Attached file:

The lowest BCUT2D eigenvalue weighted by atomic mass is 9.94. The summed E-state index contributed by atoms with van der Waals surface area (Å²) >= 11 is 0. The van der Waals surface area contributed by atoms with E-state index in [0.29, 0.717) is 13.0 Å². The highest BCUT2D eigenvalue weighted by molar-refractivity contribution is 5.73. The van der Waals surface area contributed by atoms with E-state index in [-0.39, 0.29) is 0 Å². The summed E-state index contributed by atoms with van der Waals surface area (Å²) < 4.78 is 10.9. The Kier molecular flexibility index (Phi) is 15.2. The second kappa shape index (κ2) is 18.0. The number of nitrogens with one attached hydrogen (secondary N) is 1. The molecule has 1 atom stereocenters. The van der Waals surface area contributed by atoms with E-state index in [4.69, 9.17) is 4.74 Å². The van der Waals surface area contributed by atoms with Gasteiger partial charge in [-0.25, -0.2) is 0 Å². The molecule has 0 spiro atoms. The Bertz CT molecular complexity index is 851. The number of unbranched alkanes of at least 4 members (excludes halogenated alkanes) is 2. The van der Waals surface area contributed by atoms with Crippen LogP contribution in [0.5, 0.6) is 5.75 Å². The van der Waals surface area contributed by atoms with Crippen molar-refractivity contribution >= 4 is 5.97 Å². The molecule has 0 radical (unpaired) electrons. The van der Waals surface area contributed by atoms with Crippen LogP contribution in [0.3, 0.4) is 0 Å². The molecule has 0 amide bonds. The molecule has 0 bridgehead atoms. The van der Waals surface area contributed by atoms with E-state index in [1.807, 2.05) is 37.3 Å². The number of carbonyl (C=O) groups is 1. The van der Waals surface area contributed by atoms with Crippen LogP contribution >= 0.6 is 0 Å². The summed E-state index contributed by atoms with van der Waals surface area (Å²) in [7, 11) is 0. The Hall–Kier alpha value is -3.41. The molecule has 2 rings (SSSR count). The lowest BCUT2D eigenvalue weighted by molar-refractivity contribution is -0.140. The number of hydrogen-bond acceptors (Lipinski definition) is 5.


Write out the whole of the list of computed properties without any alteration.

The lowest BCUT2D eigenvalue weighted by atomic mass is 9.94. The summed E-state index contributed by atoms with van der Waals surface area (Å²) >= 11 is 0. The van der Waals surface area contributed by atoms with E-state index in [0.29, 0.717) is 13.0 Å². The highest BCUT2D eigenvalue weighted by molar-refractivity contribution is 5.73. The van der Waals surface area contributed by atoms with E-state index in [-0.39, 0.29) is 0 Å². The summed E-state index contributed by atoms with van der Waals surface area (Å²) < 4.78 is 10.9. The Kier molecular flexibility index (Phi) is 15.2. The second kappa shape index (κ2) is 18.0. The number of nitrogens with one attached hydrogen (secondary N) is 1. The molecule has 1 atom stereocenters. The van der Waals surface area contributed by atoms with E-state index in [4.69, 9.17) is 4.74 Å². The van der Waals surface area contributed by atoms with Gasteiger partial charge in [-0.25, -0.2) is 0 Å². The molecule has 0 spiro atoms. The Bertz CT molecular complexity index is 851. The number of unbranched alkanes of at least 4 members (excludes halogenated alkanes) is 2. The van der Waals surface area contributed by atoms with Crippen LogP contribution in [0.5, 0.6) is 5.75 Å². The van der Waals surface area contributed by atoms with Crippen molar-refractivity contribution >= 4 is 5.97 Å². The molecule has 0 radical (unpaired) electrons. The van der Waals surface area contributed by atoms with Crippen LogP contribution in [0.3, 0.4) is 0 Å². The molecule has 0 amide bonds. The molecule has 0 bridgehead atoms. The van der Waals surface area contributed by atoms with E-state index in [1.807, 2.05) is 37.3 Å². The number of carbonyl (C=O) groups is 1. The van der Waals surface area contributed by atoms with Crippen LogP contribution >= 0.6 is 0 Å². The summed E-state index contributed by atoms with van der Waals surface area (Å²) in [7, 11) is 0. The Hall–Kier alpha value is -3.41. The molecule has 2 rings (SSSR count). The lowest BCUT2D eigenvalue weighted by molar-refractivity contribution is -0.140. The number of hydrogen-bond acceptors (Lipinski definition) is 5.